Co-owner of Queen's cows and well known jersey breeder, Don Ferguson, dies
Prominent jersey breeder and cattle showman Don Ferguson died on February 9, aged 81.
The Otorohanga ex-dairy farmer was a mainstay at the Waikato A&P Show for over 70 years as a competitor, judge and most recently, patron.
He also competed at the National Dairy Event at Manfeild, Feilding over the past nine years and won the supreme champion cow ribbon on more than one occasion.
Former Event manager Neville Turnbull said Ferguson was a "mellow, giant of a man", who was always there to help people.
"He was a leader in his field. We'll certainly miss him."
Jersey New Zealand president Alison Gibb said Ferguson had done an enormous amount of work in raising the profile of the breed.
"It was only a fortnight ago that he was at the dairy event and still encouraging people, still having a laugh with members, still enjoying the successes of his family in the show ring. Wild horses wouldn't have kept him away."
Gibb said it was wonderful to see his passion for jerseys being carried on with his son, grandson and great-grandson.
Ferguson was also known for his relationship with Queen Elizabeth II, who part-owned some of the cows in his herd. He was one of a handful of people who was able to call the Queen directly.
The Queen visited the Ferguson's stud in 1990 and he was subsequently requested to prepare the Queen's Windsor herd at the World Jersey Cattle Bureau Conference.
He was recognised for his services to cattle breeding and the dairy industry when he received the Insignia of a Member of the New Zealand Order of Merit in the 2010 Queens Birthday Honours List.
He was an official judge and classifier for Jersey New Zealand and has judged at agricultural shows in Australia, Britain, Kenya, South Africa and the Channel Islands. He was also a life member of Jersey New Zealand.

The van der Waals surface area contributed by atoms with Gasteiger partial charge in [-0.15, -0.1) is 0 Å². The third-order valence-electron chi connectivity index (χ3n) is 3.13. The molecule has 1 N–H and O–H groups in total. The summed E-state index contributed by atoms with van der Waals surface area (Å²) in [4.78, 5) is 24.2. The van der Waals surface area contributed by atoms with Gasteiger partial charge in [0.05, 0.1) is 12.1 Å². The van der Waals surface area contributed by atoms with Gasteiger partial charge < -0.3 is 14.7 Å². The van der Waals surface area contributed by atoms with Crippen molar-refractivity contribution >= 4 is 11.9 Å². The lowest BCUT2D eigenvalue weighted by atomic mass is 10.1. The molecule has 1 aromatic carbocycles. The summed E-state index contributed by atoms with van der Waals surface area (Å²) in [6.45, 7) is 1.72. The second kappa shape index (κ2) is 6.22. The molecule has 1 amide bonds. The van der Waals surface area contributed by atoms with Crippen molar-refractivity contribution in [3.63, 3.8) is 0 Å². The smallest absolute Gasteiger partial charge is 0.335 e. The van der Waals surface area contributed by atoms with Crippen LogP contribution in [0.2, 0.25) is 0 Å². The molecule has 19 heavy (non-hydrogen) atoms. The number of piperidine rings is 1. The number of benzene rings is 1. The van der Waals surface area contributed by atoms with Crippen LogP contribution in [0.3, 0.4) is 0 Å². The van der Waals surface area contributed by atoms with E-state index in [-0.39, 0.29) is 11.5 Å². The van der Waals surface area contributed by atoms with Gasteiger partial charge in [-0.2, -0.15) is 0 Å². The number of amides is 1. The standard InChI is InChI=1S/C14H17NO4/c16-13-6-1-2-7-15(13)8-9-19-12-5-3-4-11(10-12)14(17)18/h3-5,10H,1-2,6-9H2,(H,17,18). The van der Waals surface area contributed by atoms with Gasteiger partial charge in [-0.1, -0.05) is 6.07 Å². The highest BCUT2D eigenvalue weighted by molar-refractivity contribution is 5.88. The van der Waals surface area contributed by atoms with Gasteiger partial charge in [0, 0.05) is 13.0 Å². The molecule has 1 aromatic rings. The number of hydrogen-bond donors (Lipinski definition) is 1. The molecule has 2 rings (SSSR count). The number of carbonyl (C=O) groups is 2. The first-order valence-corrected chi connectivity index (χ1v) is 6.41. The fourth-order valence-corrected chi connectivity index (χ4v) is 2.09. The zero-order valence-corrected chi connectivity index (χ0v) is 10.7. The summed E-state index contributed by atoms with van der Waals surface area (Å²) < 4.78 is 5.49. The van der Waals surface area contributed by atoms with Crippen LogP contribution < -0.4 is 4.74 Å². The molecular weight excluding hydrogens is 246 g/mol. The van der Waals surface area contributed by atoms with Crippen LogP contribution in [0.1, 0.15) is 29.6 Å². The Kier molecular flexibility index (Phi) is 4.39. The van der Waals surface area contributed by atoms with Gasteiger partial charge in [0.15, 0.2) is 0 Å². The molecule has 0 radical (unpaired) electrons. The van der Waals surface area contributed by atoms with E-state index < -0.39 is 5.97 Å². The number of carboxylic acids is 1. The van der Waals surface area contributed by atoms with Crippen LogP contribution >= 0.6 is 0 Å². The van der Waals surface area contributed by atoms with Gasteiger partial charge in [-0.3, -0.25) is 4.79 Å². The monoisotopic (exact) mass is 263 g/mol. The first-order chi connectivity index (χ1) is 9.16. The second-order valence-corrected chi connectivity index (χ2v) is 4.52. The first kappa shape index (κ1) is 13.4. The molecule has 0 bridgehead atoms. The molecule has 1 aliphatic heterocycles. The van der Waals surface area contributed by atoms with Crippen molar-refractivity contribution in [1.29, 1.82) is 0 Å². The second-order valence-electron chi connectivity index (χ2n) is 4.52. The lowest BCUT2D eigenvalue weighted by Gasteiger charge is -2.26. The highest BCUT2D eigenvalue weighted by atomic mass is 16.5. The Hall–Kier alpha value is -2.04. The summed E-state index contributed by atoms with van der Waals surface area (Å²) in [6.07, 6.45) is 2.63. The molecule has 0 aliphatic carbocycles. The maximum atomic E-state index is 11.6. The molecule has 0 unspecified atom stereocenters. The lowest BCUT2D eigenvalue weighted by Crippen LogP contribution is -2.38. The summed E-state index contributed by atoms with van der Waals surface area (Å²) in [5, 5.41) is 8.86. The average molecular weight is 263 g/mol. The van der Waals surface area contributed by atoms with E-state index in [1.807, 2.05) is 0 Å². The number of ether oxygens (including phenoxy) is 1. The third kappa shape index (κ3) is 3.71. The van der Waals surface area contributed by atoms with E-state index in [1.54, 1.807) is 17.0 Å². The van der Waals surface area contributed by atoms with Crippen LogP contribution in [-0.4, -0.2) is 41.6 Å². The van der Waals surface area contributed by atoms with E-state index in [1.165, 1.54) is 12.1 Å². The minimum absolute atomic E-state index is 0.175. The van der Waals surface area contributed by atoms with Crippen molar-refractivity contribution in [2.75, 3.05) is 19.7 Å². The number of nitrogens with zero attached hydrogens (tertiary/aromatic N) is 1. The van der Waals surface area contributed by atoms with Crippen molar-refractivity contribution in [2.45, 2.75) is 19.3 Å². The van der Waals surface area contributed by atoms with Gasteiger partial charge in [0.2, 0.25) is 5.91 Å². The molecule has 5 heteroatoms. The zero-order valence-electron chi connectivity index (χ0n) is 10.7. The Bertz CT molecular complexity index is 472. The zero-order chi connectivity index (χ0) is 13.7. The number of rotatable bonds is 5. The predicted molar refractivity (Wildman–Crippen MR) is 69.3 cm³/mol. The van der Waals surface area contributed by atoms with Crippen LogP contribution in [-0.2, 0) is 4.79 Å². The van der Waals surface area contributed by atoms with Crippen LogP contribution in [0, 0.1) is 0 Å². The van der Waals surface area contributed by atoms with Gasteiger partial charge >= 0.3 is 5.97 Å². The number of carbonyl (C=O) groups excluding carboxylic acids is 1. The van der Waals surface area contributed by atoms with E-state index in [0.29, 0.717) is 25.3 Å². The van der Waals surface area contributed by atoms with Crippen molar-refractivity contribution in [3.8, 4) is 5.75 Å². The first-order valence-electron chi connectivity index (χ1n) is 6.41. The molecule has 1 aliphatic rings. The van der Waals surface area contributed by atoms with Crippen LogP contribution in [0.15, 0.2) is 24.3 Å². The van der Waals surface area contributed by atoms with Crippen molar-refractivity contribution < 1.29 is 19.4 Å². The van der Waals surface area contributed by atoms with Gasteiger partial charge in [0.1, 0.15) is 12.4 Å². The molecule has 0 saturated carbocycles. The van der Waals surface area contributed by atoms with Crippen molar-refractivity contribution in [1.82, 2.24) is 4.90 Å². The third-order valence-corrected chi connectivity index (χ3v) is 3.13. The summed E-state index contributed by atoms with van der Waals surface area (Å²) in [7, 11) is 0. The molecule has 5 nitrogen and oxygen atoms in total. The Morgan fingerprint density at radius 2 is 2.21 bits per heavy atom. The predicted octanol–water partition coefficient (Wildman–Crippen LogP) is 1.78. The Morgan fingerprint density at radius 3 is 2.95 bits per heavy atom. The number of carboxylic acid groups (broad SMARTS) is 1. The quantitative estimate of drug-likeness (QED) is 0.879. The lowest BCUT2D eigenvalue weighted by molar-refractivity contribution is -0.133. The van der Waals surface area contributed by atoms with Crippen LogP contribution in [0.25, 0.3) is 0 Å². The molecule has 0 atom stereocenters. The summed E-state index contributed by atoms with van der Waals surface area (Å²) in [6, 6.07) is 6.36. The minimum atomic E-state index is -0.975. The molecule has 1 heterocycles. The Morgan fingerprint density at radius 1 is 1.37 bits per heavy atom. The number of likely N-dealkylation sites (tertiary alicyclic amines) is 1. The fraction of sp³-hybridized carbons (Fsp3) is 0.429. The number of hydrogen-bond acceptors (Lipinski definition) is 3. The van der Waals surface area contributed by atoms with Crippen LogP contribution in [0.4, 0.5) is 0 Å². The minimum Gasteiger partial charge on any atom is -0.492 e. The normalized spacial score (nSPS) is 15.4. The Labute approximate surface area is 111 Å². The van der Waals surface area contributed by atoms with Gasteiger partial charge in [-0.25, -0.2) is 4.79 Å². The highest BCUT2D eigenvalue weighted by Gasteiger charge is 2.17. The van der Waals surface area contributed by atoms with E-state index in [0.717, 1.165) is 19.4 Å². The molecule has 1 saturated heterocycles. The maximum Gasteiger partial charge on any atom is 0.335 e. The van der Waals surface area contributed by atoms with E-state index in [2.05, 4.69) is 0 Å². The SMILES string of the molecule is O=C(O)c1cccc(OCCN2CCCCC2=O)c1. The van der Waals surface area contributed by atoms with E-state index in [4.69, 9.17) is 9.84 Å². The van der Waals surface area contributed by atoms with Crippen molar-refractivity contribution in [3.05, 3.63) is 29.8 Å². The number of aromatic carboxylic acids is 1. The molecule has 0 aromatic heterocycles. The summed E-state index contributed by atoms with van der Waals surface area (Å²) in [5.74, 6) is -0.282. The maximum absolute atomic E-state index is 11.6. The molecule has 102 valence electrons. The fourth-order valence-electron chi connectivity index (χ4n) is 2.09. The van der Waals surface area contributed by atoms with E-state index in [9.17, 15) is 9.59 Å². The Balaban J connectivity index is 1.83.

Waikato A&P Show manager Jim Keyte said Ferguson's contribution to the event over the years was enormous.
"He loved showing, not just for the accolades that he got, but he just loved other people taking part and encouraging other people to take part in it.
"His contribution to the show was marvellous. He's got to be one of the top breeders if not the top breeder in the country in his time and he's had accolades from everywhere."
His 70 years of contributions to the show was recognised at last year's event with a presentation of a letter from the Queen, Keyte said.
"He was looked up to by everybody as a breeder, his contribution to showing and the way he taught young people to show them how to show cattle and encourage them to take part in the shows."
Jersey New Zealand general manager Pam Goodin said Ferguson was a wonderful advocate for the breed in the show ring and as a stud breeder with his Ferdon Stud.
"He knows his cows and he knows the work that goes into preparing a great show cow as well. He had been a very prominent showman over an extraordinary period of time and very successful in the show ring."
He set a standard many others have aspired to achieve. Ferguson was incredibly helpful to other younger breeders who are now considered prominent breeders in jersey cattle.
"They would regard him as a mentor."
He is survived by his wife June and siblings Wayne and Asi, Warren and Michelle, Bryan and Heather, Karen and Danny Corboy, Lindsay and Karen, David and Donna as well as grandchildren and great-grandchildren.